He’s a huge figure in Colorado bluegrass music. As a teacher, Pete Wernick, aka “Dr. Banjo,” has provided the starting steps for scores of banjo players; his book, simply titled “Bluegrass Banjo,” remains a definitive volume in banjo instruction. His band Hot Rize, of which he’s been a part of since day one, has influenced every bluegrass and jam band in the state and beyond.
In addition to his other bands, which include bluegrass band Long Road Home, banjo-driven swing bands The Live Five and Flexigrass, and his duo with his wife, Joan, he’s been an ambassador for the genre and dedicated educator.
Pete and Joan Wernick will perform Friday (tonight) at the Indigo Room at iAM MUSIC.
Easier and cheaper travel, less equipment and work trips with your wife are some of the obvious advantages of the duo shows. But there’s also the fact that in the duo situation, the banjo is one of the primary instruments. That allows Pete to tastefully back up Joan’s guitar playing while also stretching out and taking the majority of the solos.
“I get to orchestrate the kind of sounds I want to hear. I just don’t go to generic playing; I try to be the sounds that the song deserves, like the soundtrack of a movie,” he said. “That’s a challenge for a banjo player, and it took a while before I could drop the typical bluegrass that I’d do in a bluegrass situation. There’s a certain role for the banjo to play, and here, I’m half the band; it’s fun and challenging.”
The Wernicks will dip into some originals that span their musical career, in addition to music from the bluegrass canon, and other songs Pete describes as “offbeat.” His playing is perfect accompaniment to Joan’s guitar and her loaded-with-soul voice. Their playing ability combined with the songs pulled from the bluegrass canon and their original repertoire are some of the best offerings in bluegrass and folk. But beyond their musical talent, which is bursting at their seams, seeing the couple in a setting like The Indigo Room is the next best thing to being invited to their dining room table for coffee and pie. Their dedication to the craft, and dedication to each other is a big part of the charm.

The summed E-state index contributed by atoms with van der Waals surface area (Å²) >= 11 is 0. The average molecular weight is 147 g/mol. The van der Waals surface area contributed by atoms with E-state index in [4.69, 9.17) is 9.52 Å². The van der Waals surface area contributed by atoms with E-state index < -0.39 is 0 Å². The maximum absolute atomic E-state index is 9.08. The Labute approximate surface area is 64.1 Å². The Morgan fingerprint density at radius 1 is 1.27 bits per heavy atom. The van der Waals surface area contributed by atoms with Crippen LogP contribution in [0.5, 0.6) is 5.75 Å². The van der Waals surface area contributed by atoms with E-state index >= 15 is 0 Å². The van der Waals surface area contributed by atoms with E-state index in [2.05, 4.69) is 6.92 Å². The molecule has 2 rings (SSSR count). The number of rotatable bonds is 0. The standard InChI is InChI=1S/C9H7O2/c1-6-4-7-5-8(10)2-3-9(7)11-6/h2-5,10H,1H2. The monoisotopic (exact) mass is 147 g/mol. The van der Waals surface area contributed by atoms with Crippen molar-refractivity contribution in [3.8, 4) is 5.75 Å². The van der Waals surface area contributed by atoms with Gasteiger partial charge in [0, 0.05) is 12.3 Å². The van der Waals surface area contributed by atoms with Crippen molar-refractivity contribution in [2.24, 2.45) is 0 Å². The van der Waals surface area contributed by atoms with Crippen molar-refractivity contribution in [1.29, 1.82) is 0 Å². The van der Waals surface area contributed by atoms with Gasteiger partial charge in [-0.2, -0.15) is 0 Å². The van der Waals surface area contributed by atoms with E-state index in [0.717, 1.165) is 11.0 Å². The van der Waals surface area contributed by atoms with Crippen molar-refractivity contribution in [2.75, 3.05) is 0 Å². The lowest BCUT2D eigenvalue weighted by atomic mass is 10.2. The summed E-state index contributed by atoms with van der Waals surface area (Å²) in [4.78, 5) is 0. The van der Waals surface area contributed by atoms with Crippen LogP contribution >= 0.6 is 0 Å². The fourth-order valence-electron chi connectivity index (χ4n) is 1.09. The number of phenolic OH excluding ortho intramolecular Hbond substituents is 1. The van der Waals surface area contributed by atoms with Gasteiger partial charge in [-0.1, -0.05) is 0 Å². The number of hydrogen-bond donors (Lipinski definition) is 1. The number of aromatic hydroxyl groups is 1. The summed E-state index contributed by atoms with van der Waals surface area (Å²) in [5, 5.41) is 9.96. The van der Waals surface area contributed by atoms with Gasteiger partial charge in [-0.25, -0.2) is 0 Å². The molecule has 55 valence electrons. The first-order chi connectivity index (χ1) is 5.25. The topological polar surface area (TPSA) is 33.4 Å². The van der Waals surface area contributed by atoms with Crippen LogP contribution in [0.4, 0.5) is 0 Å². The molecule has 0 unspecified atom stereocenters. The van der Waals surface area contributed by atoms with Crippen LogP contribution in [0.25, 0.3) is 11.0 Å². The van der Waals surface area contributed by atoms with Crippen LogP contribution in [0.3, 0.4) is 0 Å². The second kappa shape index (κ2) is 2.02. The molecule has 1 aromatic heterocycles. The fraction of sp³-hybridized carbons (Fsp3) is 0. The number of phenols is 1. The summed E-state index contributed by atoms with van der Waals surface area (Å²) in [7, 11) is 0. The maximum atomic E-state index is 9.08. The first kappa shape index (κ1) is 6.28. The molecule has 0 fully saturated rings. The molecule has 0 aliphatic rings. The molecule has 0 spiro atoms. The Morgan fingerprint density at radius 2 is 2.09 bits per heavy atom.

“There’s something about seeing a married couple play. When we play at The Indigo Room, it will almost be the 50th anniversary of the month we met in Boulder,” Pete said. “The Beatles song ‘Get Back’ was just being released, that’s where we met, and we’ve been a couple all this time. You can kind of tell we know each other pretty well when we’re on stage together.”
Pete Wernick remains dedicated to the whole bluegrass lifestyle, quick to say that part of the draw of bluegrass is that it is void of hype or attitude that may be present in other entertainment circles. With no gimmicks and little support from “the music business,” it’s a style of music that relies on the human connection between artist and fan.
“If you’re in the bluegrass scene, it’s some of the best people you’ll ever meet. I used to not have a clue about why that was, I would notice it, people that go to bluegrass events are the kind of people that you like and that you’d be friends with. Then I realized that one of the things about bluegrass that stands out to me is it’s very for real. It’s authentic, it’s not phony in any way that I can tell, and people are working together as a team to play this music that has deep roots in American culture” he said. “We’re all in this together, and we’re trying to climb the same mountain. I’m just a regular person playing bluegrass, having a great time.”
Bryant Liggett is a freelance writer and KDUR station manager. Reach him at firstname.lastname@example.org.